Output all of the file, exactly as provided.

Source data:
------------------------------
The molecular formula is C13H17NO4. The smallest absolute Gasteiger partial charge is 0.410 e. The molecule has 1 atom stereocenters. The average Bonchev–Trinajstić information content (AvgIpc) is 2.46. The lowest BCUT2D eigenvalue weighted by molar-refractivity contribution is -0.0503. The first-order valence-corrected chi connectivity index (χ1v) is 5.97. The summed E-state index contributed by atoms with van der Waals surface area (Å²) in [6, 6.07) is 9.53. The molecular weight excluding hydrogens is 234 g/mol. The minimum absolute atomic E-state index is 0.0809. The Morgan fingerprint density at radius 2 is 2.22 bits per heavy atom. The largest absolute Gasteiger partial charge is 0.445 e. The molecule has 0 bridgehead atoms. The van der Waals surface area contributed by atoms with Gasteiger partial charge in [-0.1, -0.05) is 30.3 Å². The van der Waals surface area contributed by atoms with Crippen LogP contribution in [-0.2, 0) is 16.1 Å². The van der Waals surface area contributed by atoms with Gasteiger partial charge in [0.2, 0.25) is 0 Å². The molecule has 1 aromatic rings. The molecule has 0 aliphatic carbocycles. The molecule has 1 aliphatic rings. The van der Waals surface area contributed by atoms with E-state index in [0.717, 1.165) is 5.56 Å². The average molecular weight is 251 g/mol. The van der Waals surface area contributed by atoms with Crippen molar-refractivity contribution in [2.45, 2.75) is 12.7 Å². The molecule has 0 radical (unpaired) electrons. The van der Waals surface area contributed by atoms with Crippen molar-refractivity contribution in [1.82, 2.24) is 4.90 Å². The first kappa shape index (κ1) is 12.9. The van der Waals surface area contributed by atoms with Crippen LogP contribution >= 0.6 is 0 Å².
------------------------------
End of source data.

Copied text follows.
The molecular formula is C13H17NO4. The smallest absolute Gasteiger partial charge is 0.410 e. The molecule has 1 atom stereocenters. The average Bonchev–Trinajstić information content (AvgIpc) is 2.46. The lowest BCUT2D eigenvalue weighted by molar-refractivity contribution is -0.0503. The first-order valence-corrected chi connectivity index (χ1v) is 5.97. The summed E-state index contributed by atoms with van der Waals surface area (Å²) in [6, 6.07) is 9.53. The molecular weight excluding hydrogens is 234 g/mol. The minimum absolute atomic E-state index is 0.0809. The Morgan fingerprint density at radius 2 is 2.22 bits per heavy atom. The largest absolute Gasteiger partial charge is 0.445 e. The molecule has 0 bridgehead atoms. The van der Waals surface area contributed by atoms with Gasteiger partial charge in [-0.1, -0.05) is 30.3 Å². The van der Waals surface area contributed by atoms with Crippen LogP contribution in [-0.2, 0) is 16.1 Å². The van der Waals surface area contributed by atoms with Gasteiger partial charge in [0.2, 0.25) is 0 Å². The molecule has 1 aromatic rings. The molecule has 0 aliphatic carbocycles. The molecule has 1 aliphatic rings. The van der Waals surface area contributed by atoms with E-state index in [0.717, 1.165) is 5.56 Å². The average molecular weight is 251 g/mol. The van der Waals surface area contributed by atoms with Crippen molar-refractivity contribution in [2.45, 2.75) is 12.7 Å². The molecule has 0 radical (unpaired) electrons. The van der Waals surface area contributed by atoms with Crippen molar-refractivity contribution in [1.82, 2.24) is 4.90 Å². The first kappa shape index (κ1) is 12.9. The van der Waals surface area contributed by atoms with Crippen LogP contribution >= 0.6 is 0 Å².